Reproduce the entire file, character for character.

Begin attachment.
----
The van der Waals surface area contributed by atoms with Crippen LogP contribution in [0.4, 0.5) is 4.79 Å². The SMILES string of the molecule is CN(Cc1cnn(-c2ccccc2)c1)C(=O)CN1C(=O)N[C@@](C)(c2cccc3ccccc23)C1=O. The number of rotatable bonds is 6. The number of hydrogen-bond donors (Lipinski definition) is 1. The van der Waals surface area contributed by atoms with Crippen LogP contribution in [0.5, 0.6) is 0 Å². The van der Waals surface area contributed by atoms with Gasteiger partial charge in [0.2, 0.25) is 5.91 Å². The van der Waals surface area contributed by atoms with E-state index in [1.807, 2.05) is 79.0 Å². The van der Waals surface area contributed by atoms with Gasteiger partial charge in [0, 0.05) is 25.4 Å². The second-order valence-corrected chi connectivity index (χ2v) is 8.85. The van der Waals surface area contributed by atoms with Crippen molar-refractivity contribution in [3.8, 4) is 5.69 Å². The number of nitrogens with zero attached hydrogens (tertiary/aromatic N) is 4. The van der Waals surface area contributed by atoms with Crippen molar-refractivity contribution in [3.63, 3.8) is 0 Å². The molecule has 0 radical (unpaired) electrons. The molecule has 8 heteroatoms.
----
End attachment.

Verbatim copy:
The van der Waals surface area contributed by atoms with Crippen LogP contribution in [0.4, 0.5) is 4.79 Å². The SMILES string of the molecule is CN(Cc1cnn(-c2ccccc2)c1)C(=O)CN1C(=O)N[C@@](C)(c2cccc3ccccc23)C1=O. The number of rotatable bonds is 6. The number of hydrogen-bond donors (Lipinski definition) is 1. The van der Waals surface area contributed by atoms with Crippen LogP contribution in [0.5, 0.6) is 0 Å². The van der Waals surface area contributed by atoms with Gasteiger partial charge in [0.2, 0.25) is 5.91 Å². The van der Waals surface area contributed by atoms with E-state index in [1.807, 2.05) is 79.0 Å². The van der Waals surface area contributed by atoms with Gasteiger partial charge in [0, 0.05) is 25.4 Å². The second-order valence-corrected chi connectivity index (χ2v) is 8.85. The van der Waals surface area contributed by atoms with Crippen molar-refractivity contribution in [3.8, 4) is 5.69 Å². The number of nitrogens with zero attached hydrogens (tertiary/aromatic N) is 4. The van der Waals surface area contributed by atoms with Crippen molar-refractivity contribution in [3.63, 3.8) is 0 Å². The molecule has 0 radical (unpaired) electrons. The molecule has 8 heteroatoms.